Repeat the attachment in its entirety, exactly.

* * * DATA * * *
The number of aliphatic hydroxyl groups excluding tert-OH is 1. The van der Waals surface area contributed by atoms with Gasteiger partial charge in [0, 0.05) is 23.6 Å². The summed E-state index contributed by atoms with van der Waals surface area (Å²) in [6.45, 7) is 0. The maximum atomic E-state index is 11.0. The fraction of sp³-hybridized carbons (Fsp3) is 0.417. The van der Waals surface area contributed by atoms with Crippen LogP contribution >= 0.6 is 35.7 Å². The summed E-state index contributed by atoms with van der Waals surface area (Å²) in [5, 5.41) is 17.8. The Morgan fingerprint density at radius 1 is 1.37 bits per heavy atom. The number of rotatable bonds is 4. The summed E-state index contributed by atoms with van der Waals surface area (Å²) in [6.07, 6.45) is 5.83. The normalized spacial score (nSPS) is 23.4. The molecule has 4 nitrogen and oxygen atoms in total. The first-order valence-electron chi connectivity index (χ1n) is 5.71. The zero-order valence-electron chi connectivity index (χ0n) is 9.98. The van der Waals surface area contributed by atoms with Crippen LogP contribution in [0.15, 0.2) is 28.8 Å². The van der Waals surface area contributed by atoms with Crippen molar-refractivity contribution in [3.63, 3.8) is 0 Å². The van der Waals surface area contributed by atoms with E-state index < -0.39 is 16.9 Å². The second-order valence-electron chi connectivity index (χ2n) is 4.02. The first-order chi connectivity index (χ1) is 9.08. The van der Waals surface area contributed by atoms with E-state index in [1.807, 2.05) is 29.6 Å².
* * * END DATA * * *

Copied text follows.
The number of aliphatic hydroxyl groups excluding tert-OH is 1. The van der Waals surface area contributed by atoms with Gasteiger partial charge in [0, 0.05) is 23.6 Å². The summed E-state index contributed by atoms with van der Waals surface area (Å²) in [6.45, 7) is 0. The maximum atomic E-state index is 11.0. The fraction of sp³-hybridized carbons (Fsp3) is 0.417. The van der Waals surface area contributed by atoms with Crippen LogP contribution >= 0.6 is 35.7 Å². The summed E-state index contributed by atoms with van der Waals surface area (Å²) in [5, 5.41) is 17.8. The Morgan fingerprint density at radius 1 is 1.37 bits per heavy atom. The number of rotatable bonds is 4. The summed E-state index contributed by atoms with van der Waals surface area (Å²) in [6.07, 6.45) is 5.83. The normalized spacial score (nSPS) is 23.4. The molecule has 4 nitrogen and oxygen atoms in total. The first-order valence-electron chi connectivity index (χ1n) is 5.71. The zero-order valence-electron chi connectivity index (χ0n) is 9.98. The van der Waals surface area contributed by atoms with Crippen LogP contribution in [0.15, 0.2) is 28.8 Å². The van der Waals surface area contributed by atoms with Crippen molar-refractivity contribution in [3.63, 3.8) is 0 Å². The van der Waals surface area contributed by atoms with E-state index < -0.39 is 16.9 Å². The second-order valence-electron chi connectivity index (χ2n) is 4.02. The first-order chi connectivity index (χ1) is 9.08. The van der Waals surface area contributed by atoms with E-state index in [1.807, 2.05) is 29.6 Å².